52 Rubidge diaries, 7 December 1880. One of the labourers “washed dam in camp No. 6”.

53 See, for example, ibid., 15 March 1877, 4 November, and 12 December 1878.

54 Ibid., 3, 7, and 21 January, 16 March, 14 August, 22 September, 5 November 1880; Rubidge diaries, 27 January, 9, 15, and 24 February, 14 and 16 March, 8 April, 5 October, 4 November 1896. It is possible that “Old Jan” and “Jan” referred to the same person.

55 Cape Census 1891, pp. 456, 463.

56 Rubidge diaries, 24 July 1896.

57 See Lilja, The Golden Fleece, ch. 6 for wool exports; Keegan, Timothy, Colonial South Africa and the Origins of the Racial Order (London, 1996), p. 126 ; Crais, White Supremacy and Black Resistance, pp. 157, 194, Ross, “The Origins of Capitalist Agriculture”, p. 38.

58 Bundy, The Rise and Fall, p. 135; Bouch, “Eastern Cape Wool Farmers”, p. 96.

59 Select Committee on Farm Labour Supply, 1907. C.2–1907 (Cape Town, 1907), p. 58. Some 4,666 people left Queenstown for the mines in 1907.

60 Blue Book on Native Affairs, 1909 (Cape Town, 1910), pp. 15–21.

61 Ibid., p. 12.

62 Sabato, Agrarian Capitalism and the World Market, p. 108.

63 See Van Sittert, “Holding the Line”, p. 117.

64 Cape Census 1891, pp. 456, 463; Cape Census 1904, pp. 506, 517; South Africa Census 1911, pp. 1262–1263.

65 Cape Census 1891, pp. 456–457; Cape Census 1904, pp. 506–507, 516-17; South Africa Census 1911, pp. 1255–1257.

66 Blue Book on Native Affairs, 1909, p. 16.

67 Ibid., p. 17.

68 For Fencing Act of 1912 and amendment in 1922, see Lilja, The Golden Fleece, pp. 131–133, 156; Rubidge diaries, 5 December 1913.

69 Natives Land Commission, 1916. vol. II (Cape Town, 1916), Appendix IX, W.R. Warren, Stutterheim, p. 177.

70 Report on Agricultural and Pastoral Production: Agricultural Census, 1918, U.G. 53–1919 (Cape Town, 1919), p. 9.

71 Report on Agricultural and Pastoral Production: Agricultural Census, 1926–27, U.G. 37–1928 (Pretoria, 1928) p. 25.

72 Final Report of the Drought Investigation Commission 1923, U.G. 49–1923 (Cape Town, 1923), D.H.R. Featherstone, Aberdeen, p. 179.

73 Ibid., p. 8.

74 Ibid., p. 35.

75 Rubidge diaries, 8 December 1914.

76 McMichael, Settlers and the Agrarian Question, p. 218.

77 Rubidge diaries, 8 March 1918.

78 Morris, “The Development of Capitalism”, pp. 321–324.

79 For a further discussion of capitalization and proletarianization, see Morris, Mike, “Social History and the Transition to Capitalism in the South African Countryside”, Review of African Political Economy, 41 (1988), pp. 6072 , 67.

80 First and Second Reports of the Select Committee on Suppression of Stock Thefts, 1923, S.C. 4–1923 (Cape Town, 1923), pp. 112, 128.

81 Ibid., p. 128.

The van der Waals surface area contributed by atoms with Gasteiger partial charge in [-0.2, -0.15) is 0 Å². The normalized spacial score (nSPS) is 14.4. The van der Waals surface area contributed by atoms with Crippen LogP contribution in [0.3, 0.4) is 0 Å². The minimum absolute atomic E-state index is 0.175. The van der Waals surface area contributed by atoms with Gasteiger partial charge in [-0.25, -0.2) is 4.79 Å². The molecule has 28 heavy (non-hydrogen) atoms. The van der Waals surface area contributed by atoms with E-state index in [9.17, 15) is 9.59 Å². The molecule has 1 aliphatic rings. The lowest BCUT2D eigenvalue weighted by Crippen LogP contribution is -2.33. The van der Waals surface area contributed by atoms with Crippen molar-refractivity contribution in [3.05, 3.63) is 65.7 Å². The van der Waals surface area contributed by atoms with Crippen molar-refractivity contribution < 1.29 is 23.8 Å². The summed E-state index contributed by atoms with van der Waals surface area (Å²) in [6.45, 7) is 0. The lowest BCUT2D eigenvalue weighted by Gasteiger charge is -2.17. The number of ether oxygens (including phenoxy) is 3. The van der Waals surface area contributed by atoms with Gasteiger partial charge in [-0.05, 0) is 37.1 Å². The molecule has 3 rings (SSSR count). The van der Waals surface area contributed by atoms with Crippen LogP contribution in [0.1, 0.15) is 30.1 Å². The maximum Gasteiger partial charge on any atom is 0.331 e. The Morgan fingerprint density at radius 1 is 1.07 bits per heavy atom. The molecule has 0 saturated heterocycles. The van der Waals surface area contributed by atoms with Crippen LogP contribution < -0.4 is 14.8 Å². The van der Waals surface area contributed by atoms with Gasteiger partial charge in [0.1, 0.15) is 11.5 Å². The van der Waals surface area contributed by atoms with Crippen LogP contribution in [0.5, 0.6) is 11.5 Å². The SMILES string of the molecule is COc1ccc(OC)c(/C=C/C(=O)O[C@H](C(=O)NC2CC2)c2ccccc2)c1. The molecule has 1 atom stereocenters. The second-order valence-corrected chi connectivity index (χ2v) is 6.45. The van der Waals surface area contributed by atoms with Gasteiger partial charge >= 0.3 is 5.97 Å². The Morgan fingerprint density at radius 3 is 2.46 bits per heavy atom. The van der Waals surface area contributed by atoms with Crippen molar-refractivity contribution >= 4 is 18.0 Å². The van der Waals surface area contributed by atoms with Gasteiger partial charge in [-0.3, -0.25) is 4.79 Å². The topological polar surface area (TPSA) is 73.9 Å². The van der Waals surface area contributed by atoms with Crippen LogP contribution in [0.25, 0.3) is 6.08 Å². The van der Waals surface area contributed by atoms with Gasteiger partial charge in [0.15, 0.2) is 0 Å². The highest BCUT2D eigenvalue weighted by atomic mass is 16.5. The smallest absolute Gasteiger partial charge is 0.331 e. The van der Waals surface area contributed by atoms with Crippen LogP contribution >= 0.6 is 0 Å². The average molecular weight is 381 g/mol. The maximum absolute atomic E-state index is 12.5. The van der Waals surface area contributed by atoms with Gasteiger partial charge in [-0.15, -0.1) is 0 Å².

82 Rubidge diaries, 10 February, 8 March, 6 July, 21 September 1895.

83 Ibid., 14 March 1927.

84 Ibid.

85 Hunter, Monica, Reaction to Conquest: Effects of Contact with Europeans on the Pondo of South Africa (London, 1936), pp. 516517 (gives £10 3s per family of 8.2 members).

86 McMichael, Settlers and the Agrarian Question, p. 218.

87 Rubidge diaries, 17 April to 12 May 1928.

88 Ibid., 6 February 1930.

89 Ibid., 7 August 1930.

90 Ibid., 27 March 1946.

91 Ibid., 30 August 1948.

92 Ibid., 16 September 1948.

93 Ibid., 16 November 1948.

94 Population Census 1946, vol. V, Occupation and Industries of the European, Asiatic, Coloured and Native Population, U.G. 41–1954, pp. 20, 152, 106, 118, 194, 204; Report on Agricultural and Pastoral Production: Agricultural Census 1945–46, U.G. 77–1948 (Pretoria, 1948), pp. 102–103, 110; South Africa Census 1911, pp. 564–565, 1208–1209.

95 South Africa Census 1911, p. 11; Sixth Census of the Population of the Union of South Africa, 1936, vol. IX, U.G. 12–1942 (Pretoria, 1942); South Africa Census 1946, vol. V, pp. 2–3, 88–89, 100–101, 138–139, 180–181, 190–191; Agricultural Census 1945–46, pp. 102–103, 110.

96 Cape Census 1904, pp. 360–361; South Africa Census 1936, vols VII, IX; South Africa Census 1946, vol. V, pp. 2–3, 88–89, 100–101, 138–139, 180–181, 190–191.

97 Rubidge accounts, 1924–1933; Rubidge diaries, 25 April 1930.

98 Select Committee on Suppression of Stock Thefts, 1923, p. 128.

99 Ibid., p. 111.

100 Ibid., p. 54.

101 See Minnaar, Anthony, “The South African Wool Industry and the Great Depression (1929–1934)”, Kleio, 22:1 (1990), pp. 5676 .

102 Native Farm Labour Committee, 1937–1939 (Pretoria, 1939), G.P. S.9523–1940–400, pp. 9–10.

103 Morris, “The Development of Capitalism”, p. 332.

* I would like to thank Lars Olsson, Jonas Sjölander, anonymous reviewers, and the IRSH Editorial Committee for their comments.